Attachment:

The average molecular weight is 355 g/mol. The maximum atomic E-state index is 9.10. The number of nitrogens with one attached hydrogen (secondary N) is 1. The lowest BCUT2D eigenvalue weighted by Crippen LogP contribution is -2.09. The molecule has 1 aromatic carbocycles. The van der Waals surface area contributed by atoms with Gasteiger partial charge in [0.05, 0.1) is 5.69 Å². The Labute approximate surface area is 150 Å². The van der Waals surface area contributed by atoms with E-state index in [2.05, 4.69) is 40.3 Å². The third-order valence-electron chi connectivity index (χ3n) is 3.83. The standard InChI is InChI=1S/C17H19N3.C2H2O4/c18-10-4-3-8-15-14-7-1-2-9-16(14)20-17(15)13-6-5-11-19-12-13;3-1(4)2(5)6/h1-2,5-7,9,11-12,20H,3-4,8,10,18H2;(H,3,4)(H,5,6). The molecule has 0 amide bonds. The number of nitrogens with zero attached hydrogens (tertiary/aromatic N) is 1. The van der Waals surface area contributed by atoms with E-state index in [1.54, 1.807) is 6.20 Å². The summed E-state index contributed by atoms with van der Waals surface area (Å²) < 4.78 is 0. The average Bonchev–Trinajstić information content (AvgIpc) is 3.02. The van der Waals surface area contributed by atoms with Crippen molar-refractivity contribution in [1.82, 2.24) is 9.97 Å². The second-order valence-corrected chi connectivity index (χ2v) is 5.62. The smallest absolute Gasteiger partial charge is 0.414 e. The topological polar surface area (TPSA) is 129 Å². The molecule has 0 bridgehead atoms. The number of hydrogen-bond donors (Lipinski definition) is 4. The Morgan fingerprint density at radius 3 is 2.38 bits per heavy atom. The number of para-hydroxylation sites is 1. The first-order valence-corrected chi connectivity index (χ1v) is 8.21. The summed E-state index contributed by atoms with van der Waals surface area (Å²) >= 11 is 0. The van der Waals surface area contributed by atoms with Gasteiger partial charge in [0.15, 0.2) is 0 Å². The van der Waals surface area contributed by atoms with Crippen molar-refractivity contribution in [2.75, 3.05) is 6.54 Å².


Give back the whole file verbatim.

The average molecular weight is 355 g/mol. The maximum atomic E-state index is 9.10. The number of nitrogens with one attached hydrogen (secondary N) is 1. The lowest BCUT2D eigenvalue weighted by Crippen LogP contribution is -2.09. The molecule has 1 aromatic carbocycles. The van der Waals surface area contributed by atoms with Gasteiger partial charge in [0.05, 0.1) is 5.69 Å². The Labute approximate surface area is 150 Å². The van der Waals surface area contributed by atoms with E-state index in [2.05, 4.69) is 40.3 Å². The third-order valence-electron chi connectivity index (χ3n) is 3.83. The standard InChI is InChI=1S/C17H19N3.C2H2O4/c18-10-4-3-8-15-14-7-1-2-9-16(14)20-17(15)13-6-5-11-19-12-13;3-1(4)2(5)6/h1-2,5-7,9,11-12,20H,3-4,8,10,18H2;(H,3,4)(H,5,6). The molecule has 0 amide bonds. The number of nitrogens with zero attached hydrogens (tertiary/aromatic N) is 1. The van der Waals surface area contributed by atoms with E-state index in [1.54, 1.807) is 6.20 Å². The summed E-state index contributed by atoms with van der Waals surface area (Å²) < 4.78 is 0. The average Bonchev–Trinajstić information content (AvgIpc) is 3.02. The van der Waals surface area contributed by atoms with Crippen molar-refractivity contribution in [1.82, 2.24) is 9.97 Å². The second-order valence-corrected chi connectivity index (χ2v) is 5.62. The smallest absolute Gasteiger partial charge is 0.414 e. The topological polar surface area (TPSA) is 129 Å². The molecule has 0 bridgehead atoms. The number of hydrogen-bond donors (Lipinski definition) is 4. The Morgan fingerprint density at radius 3 is 2.38 bits per heavy atom. The number of para-hydroxylation sites is 1. The first-order valence-corrected chi connectivity index (χ1v) is 8.21. The summed E-state index contributed by atoms with van der Waals surface area (Å²) >= 11 is 0. The van der Waals surface area contributed by atoms with Gasteiger partial charge in [0.15, 0.2) is 0 Å². The van der Waals surface area contributed by atoms with Crippen molar-refractivity contribution in [2.75, 3.05) is 6.54 Å².